Anyone with an open mind will love the book. To a pragmatic, rigidly scientific person however, this book might seem just a combination of mysticism and cult. Here's a snippet from the book, which should help you figure out whether you'll like it or not:
"There is no logical limit to how
much our collective power will grow. A billion years from
now, if a visitor from another dimension observed human-
ity, he might perceive it to be one large entity with a con-
sciousness and purpose, and not a collection of relatively
uninteresting individuals.”

“Are you saying we’re evolving into God?”

“I’m saying we’re the building blocks of God, in the
early stages of reassembling.”

“I think I’d know it if we were part of an omnipotent

“Would you? Your skin cells are not aware that they are
part of a human being. Skin cells are not equipped for that
knowledge. They are equipped to do what they do and
nothing more. Likewise, if we humans—and all the plants
and animals and dirt and rocks—were components of God,
would we have the capacity to know it?”

“So, you’re saying God blew himself to bits—I guess
that was the Big Bang—and now he’s piecing himself back

“He is discovering the answer to his only question.”

Thursday, November 24, 2005

The Gladiator

Enjoying a movie to me is all about two things... the dialogue and the pauses between the dialogue. Maybe thats why I really appreciate so few movies.

I watched Gladiator after a long time today, and its still as wonderful a movie as I remember it - every slightest touch in the movie speaks of brilliance. It counts among the three movies I'd ever rate as 10/10; the other two being "The Empire Strikes Back" and "The Matrix".

Some of the most memorable moments in the Gladiator... not just for the words, but the silences between them:
Maximus: What we do in life echoes in eternity.

Marcus Aurelius: Tell me again, Maximus, why are we here?
Maximus: For the glory of the Empire, sire.

Marcus Aurelius: There was a dream that was Rome. You could only whisper it. Anything more than a whisper and it would vanish, it was so fragile.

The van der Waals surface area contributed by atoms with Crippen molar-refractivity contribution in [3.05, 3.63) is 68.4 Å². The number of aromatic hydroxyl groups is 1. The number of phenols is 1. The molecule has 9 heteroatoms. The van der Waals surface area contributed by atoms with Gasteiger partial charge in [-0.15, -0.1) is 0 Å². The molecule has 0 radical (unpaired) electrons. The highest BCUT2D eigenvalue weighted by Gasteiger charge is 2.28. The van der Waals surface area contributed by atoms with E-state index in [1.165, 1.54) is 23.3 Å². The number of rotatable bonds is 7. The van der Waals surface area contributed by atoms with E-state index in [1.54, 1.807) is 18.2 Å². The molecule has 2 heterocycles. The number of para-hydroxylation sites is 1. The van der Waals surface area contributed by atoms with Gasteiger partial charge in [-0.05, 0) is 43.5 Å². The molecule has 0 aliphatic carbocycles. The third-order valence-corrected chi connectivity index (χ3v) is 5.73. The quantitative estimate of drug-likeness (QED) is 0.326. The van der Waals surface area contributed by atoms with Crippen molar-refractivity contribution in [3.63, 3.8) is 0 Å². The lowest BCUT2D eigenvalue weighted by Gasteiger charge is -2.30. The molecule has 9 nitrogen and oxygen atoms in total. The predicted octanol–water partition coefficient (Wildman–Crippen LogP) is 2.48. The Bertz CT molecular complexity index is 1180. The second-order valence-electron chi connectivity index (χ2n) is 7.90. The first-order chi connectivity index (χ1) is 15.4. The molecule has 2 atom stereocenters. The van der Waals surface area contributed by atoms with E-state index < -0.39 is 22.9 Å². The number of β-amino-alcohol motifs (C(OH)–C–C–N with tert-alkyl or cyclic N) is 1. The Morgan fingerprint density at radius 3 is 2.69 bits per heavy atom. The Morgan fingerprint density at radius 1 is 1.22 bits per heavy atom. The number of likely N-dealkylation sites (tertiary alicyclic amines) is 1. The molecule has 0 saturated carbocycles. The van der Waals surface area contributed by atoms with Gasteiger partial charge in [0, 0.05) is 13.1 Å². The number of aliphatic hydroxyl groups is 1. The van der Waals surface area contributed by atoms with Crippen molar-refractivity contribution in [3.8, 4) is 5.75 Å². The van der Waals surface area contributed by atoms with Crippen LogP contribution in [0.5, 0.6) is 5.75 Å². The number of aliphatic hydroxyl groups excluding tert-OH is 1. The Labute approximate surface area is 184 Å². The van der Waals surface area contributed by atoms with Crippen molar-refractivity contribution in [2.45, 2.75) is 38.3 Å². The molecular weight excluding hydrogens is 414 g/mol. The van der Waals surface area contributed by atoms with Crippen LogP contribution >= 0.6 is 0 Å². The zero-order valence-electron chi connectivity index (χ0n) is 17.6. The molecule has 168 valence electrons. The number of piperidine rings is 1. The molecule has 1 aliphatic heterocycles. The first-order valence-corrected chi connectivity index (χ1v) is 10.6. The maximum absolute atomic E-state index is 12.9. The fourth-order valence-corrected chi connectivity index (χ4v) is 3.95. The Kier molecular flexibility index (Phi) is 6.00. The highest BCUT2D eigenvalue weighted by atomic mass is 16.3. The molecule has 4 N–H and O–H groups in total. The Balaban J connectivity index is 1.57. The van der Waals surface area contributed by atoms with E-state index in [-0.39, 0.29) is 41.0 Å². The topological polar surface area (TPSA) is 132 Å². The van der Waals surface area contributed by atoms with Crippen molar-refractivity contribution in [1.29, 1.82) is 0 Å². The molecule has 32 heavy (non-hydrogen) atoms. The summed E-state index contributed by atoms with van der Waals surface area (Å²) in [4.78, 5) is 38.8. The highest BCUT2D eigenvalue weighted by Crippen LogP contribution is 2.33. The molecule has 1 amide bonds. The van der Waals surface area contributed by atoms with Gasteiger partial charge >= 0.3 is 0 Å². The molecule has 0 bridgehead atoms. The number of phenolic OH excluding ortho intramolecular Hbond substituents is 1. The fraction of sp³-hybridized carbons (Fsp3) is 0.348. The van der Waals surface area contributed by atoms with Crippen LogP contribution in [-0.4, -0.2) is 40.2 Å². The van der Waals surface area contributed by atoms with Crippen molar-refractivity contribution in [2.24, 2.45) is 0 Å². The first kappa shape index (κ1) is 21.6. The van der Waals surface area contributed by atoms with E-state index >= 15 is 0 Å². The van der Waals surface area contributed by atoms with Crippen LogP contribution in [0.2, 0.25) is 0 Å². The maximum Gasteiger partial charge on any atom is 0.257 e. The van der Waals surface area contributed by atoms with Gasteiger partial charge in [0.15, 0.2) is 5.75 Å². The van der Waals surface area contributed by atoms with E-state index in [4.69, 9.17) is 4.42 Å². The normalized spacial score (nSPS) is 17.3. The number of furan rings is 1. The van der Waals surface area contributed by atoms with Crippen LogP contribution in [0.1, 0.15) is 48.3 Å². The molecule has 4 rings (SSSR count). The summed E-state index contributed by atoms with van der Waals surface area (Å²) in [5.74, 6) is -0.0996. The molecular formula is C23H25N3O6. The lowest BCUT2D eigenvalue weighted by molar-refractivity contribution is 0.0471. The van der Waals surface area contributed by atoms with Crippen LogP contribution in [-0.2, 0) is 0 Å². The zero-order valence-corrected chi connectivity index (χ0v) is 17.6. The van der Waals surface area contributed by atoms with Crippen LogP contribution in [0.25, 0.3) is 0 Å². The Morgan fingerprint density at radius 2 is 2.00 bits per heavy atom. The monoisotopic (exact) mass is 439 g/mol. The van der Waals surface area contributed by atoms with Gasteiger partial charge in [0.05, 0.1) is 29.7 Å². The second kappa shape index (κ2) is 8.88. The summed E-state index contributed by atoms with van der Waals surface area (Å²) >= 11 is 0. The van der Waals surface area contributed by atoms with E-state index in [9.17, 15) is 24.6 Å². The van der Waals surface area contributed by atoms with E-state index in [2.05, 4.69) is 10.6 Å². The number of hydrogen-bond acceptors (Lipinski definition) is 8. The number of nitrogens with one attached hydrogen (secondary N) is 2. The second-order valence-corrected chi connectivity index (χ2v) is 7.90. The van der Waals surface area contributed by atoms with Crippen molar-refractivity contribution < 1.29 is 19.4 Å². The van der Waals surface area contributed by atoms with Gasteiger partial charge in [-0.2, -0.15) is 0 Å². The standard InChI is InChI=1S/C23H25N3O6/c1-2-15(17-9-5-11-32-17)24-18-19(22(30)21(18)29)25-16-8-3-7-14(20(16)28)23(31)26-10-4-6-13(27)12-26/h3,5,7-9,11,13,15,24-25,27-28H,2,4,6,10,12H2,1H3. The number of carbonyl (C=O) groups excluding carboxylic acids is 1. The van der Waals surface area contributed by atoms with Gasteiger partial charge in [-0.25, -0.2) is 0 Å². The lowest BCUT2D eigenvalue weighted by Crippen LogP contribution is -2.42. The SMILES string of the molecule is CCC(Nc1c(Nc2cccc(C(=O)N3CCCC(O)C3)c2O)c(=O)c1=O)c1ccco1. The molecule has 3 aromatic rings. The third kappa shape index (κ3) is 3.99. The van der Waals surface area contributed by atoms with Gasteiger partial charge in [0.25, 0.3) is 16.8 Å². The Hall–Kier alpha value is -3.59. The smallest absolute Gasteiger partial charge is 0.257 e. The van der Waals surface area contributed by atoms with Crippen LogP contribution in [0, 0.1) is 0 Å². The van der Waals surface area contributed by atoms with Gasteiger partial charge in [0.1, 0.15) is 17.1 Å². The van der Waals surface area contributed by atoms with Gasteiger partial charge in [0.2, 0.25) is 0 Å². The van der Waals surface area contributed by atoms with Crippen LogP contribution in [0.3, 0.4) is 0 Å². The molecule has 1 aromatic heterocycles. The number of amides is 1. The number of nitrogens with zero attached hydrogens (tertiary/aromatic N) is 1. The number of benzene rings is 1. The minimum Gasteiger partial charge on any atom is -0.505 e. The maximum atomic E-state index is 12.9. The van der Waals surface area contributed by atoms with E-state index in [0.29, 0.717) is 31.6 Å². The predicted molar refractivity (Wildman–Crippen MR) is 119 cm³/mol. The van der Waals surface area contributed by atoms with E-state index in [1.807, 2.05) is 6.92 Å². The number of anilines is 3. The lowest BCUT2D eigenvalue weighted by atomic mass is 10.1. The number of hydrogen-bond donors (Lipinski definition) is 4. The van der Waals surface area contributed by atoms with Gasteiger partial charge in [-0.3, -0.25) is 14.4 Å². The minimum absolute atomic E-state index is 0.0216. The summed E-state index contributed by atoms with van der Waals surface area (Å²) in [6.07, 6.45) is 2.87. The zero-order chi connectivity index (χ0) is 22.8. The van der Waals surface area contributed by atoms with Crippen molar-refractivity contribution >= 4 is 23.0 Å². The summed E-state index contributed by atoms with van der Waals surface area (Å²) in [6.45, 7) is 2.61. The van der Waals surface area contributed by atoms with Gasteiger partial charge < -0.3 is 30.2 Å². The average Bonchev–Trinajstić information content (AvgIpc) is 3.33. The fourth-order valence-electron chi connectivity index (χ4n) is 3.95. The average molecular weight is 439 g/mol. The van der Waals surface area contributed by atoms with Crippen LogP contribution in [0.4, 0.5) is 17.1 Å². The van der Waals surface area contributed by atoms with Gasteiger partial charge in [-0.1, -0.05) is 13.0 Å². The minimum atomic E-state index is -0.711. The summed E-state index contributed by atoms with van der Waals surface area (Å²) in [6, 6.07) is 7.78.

Marcus Aurelius: How can I reward Rome's greatest general?
Maximus: Let me go home.
Marcus Aurelius: Ah, home.

Marcus Aurelius: Won't you accept this great honor that I have offered you?
Maximus: With all my heart, no.
Marcus Aurelius: Maximus, that is why it must be you.

Gracchus: The beating heart of Rome is not the marble of the Senate, it's the sand of the Colosseum. He'll bring them death and they will love him for it.

Gracchus: I don't pretend to be a man of the people. But I do try to be a man for the people.

Maximus: My name is Maximus Decimus Meridius, commander of the Armies of the North, General of the Felix Legions, loyal servant to the true emperor, Marcus Aurelius. Father to a murdered son, husband to a murdered wife. And I will have my vengeance, in this life or the next.

Maximus: There was a dream that was Rome. It shall be realized. These are the wishes of Marcus Aurelius.

Wednesday, November 23, 2005

The Collected Short Stories - Jeffrey Archer

This was an Archer that I had missed. One of his best, which makes me unhappy that I've only just read it; but happy that I left it for this time, when I really have little else this good to serve for entertainment. This book easily becomes my favourite Jeffery Archer.

I'd rate almost every short story in the book as 4/5 or better. My favourites were "Broken Routine", "Old Love", "Just good friends", "Christina Rosenthal" and "One man's meat...". The beauty of a well-written short story is not just that it drives home a point in just a few pages; but that its message is usually something very simple yet impactful - whether its about friendship, laughter, achievement or ego. In books like "First Among Equals" or "Not a Penny More, Not a Penny Less" I was awed by the intricacies and magnitude of the plot - but in this book, what delighted me that even the simple plots were equally powerful and immersive - thirty-six times over.

I guess almost everyone must have read this by now, but if you haven't do read it!

Tuesday, November 22, 2005

Grandfather browser

I'm almost embarassed to admit it, but I've taken to using Lynx very often. For those who don't know, Lynx is a text browser. All you get is pure ASCII. No images, single font, single size. I use it mostly for reading research related stuff. I've found (empirically) that it offers quite a few advantages.

Mostly, it helps me focus. Of course, I access Blogger in Firefox, where right now I have about eight tabs open, with at least half being completely work-unrelated (cricket scores, PhD comics, Indian Express and so forth). Where there is a tab, there is a switch to it once in a while, which can be hugely distracting.